Something that would only make sense in 2020: On Friday morning an online headline told of how someone had planned a “Turkey funeral to bypass state restrictions on gatherings.” The story explained how in Colorado, the government had made “Thanksgiving Dinners limited to 10 people but that funerals the maximum capacity is 30…” so this individual explained that instead of Thanksgiving Dinner, she and 29 others were gathering for a funeral for her dead turkey.   I was laughing at the creativity and just the absurdity of what life has become and was just about to share the story myself when I saw the comments that were exploding below the headline.  They ranged from people who were furious that someone wasn’t taking COVID more serious to others screaming back about Government over-reach.  Truth be told, both sides made some valid points.  But as is often the case on social media, as you read down the list of comments – there is no nuance, there is no way to pick up on people’s subtleties or emotions… and those reactions and responses grew more and more divisive and personal.  To the point that I said to myself, “Self – you got a lot of work to do today, refereeing the comments section of a somewhat goofy story you found comical is probably not a good use of time or energy.”  (See I do have a filter)

Hi everyone here’s my homily for the FIRST SUNDAY OF ADVENT November 29, 2020.   Thanks so much for stopping by to read this and even more for sharing it on your Facebook, Twitter, Instagram and everywhere else people share social media posts and your feedback and comments! For the audio version you can get them at SOUNDCLOUD click HERE or from ITUNES as a podcast HERE. Thanks again… I hope you and yours experience all of God’s blessings today and always! In Christ – Father Jim

One sad realization (well there’s a bunch of them, but, one is) who would’ve thought that there would be a discussion or a debate over how many people we could have at Thanksgiving Dinner a year ago?  That crystalizes a lot of what we’re going through right now — it’s more than Thanksgiving dinner.  People seem on the edge — ready to pop, or snap, or however you want to describe it.  After the last nine months of uncertainty and sickness and mixed messages – people feel frayed, stressed, exhausted, and anxious.  I venture to say that, at least in modern history, there’s rarely been a time people have looked forward to celebrating “New Years” than this year.

If you’re in that position, luckily for you being here at Mass today, God answers that desire.  With the first Sunday of Advent, the Church begins it’s “New Year.”  But unlike what normally happens on January 1st where we bemoan all that was wrong in the year prior and enter the new year with unreal expectations that we think are going to occur and change our lives(like New Year’s resolutions that often fail withing a few weeks), the Church invites us with the season of Advent to get back to basics.  More than just a Pre-Christmas season where we get lost in holiday preparations – it’s a season of anticipation… a season where we focus on the core of humanity’s longing for God, looking for Him, waiting on Him. How that’s been a story throughout the History of humanity which continues today.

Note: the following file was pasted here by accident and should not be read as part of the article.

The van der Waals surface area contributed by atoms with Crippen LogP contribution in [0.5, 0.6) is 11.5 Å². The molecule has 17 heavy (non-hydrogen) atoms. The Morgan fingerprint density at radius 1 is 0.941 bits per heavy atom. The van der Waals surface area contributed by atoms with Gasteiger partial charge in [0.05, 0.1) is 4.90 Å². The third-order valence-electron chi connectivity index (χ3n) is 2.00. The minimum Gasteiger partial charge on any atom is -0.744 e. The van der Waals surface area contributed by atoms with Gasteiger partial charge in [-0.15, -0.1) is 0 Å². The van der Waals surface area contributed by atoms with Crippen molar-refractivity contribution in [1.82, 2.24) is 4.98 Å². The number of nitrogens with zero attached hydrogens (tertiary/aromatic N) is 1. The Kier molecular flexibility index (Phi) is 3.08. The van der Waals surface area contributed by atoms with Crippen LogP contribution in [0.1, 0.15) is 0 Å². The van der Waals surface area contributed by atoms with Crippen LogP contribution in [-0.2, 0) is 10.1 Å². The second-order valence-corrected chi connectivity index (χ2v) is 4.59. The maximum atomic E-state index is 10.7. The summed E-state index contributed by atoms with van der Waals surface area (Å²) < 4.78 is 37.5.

Just think back to what we just heard in those scripture readings.  How many of us could relate to Isaiah the prophet’s words saying OH THAT YOU WOULD REND THE HEAVENS AND COME DOWN WITH THE MOUNTAINS QUAKING BEFORE YOU WHILE YOU WROUGHT AWESOME DEEDS WE COULD NOT HOPE FOR SUCH AS THEY HAD NOT HEARD OF FROM OF OLDThey seemed to jump off the page when I first turned to them the other day.  The depth of emotion and passion from the prophet calling out to God to show up, to show out His wonders is very timely.  Why was Isaiah praying that?  His fellow Jews had just suffered a terrible fate.  A group of people called “the Babylonians” had kicked them out of the promised land, had exiled them for generations and they were finally returning home.  What had been a long held hope, a dream of returning quickly became a nightmare.  They found everything from their past had been decimated.  They realized that their economy, their legal system, their community, the city itself and worst of all – the holiest place on earth to the Jews, the Temple was ruined.  This is what they were returning from exile too?  They start asking aloud – Where is the God who parted the Red Sea for us?  The Father who provided manna (the bread) to fall from the sky to nourish us?  The Lord who gave us the commandments and entered into covenant with us?  God, you who have done so many wondrous things… where are you??? We need you…